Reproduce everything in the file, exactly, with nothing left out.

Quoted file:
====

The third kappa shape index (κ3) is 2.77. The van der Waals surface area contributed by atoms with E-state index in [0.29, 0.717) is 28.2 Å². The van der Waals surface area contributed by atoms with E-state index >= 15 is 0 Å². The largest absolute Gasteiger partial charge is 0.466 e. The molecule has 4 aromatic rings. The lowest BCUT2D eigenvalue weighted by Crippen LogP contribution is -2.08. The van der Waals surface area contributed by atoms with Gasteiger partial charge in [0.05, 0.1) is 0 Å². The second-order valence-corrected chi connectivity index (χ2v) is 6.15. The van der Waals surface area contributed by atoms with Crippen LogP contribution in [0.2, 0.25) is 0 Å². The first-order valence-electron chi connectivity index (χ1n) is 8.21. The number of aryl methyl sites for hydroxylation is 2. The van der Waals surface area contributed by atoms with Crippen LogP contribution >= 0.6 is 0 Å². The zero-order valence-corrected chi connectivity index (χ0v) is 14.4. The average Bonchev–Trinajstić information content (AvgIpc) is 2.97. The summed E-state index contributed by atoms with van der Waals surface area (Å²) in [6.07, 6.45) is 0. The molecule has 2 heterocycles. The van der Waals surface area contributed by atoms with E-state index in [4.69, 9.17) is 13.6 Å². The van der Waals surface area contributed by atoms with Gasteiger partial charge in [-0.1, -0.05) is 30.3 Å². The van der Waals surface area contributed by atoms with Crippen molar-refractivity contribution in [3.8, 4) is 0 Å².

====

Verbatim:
The third kappa shape index (κ3) is 2.77. The van der Waals surface area contributed by atoms with E-state index in [0.29, 0.717) is 28.2 Å². The van der Waals surface area contributed by atoms with E-state index >= 15 is 0 Å². The largest absolute Gasteiger partial charge is 0.466 e. The molecule has 4 aromatic rings. The lowest BCUT2D eigenvalue weighted by Crippen LogP contribution is -2.08. The van der Waals surface area contributed by atoms with Gasteiger partial charge in [0.05, 0.1) is 0 Å². The second-order valence-corrected chi connectivity index (χ2v) is 6.15. The van der Waals surface area contributed by atoms with Crippen LogP contribution in [0.2, 0.25) is 0 Å². The first-order valence-electron chi connectivity index (χ1n) is 8.21. The number of aryl methyl sites for hydroxylation is 2. The van der Waals surface area contributed by atoms with Crippen LogP contribution >= 0.6 is 0 Å². The zero-order valence-corrected chi connectivity index (χ0v) is 14.4. The average Bonchev–Trinajstić information content (AvgIpc) is 2.97. The summed E-state index contributed by atoms with van der Waals surface area (Å²) in [6.07, 6.45) is 0. The molecule has 2 heterocycles. The van der Waals surface area contributed by atoms with E-state index in [4.69, 9.17) is 13.6 Å². The van der Waals surface area contributed by atoms with Gasteiger partial charge in [-0.1, -0.05) is 30.3 Å². The van der Waals surface area contributed by atoms with Crippen molar-refractivity contribution in [3.8, 4) is 0 Å².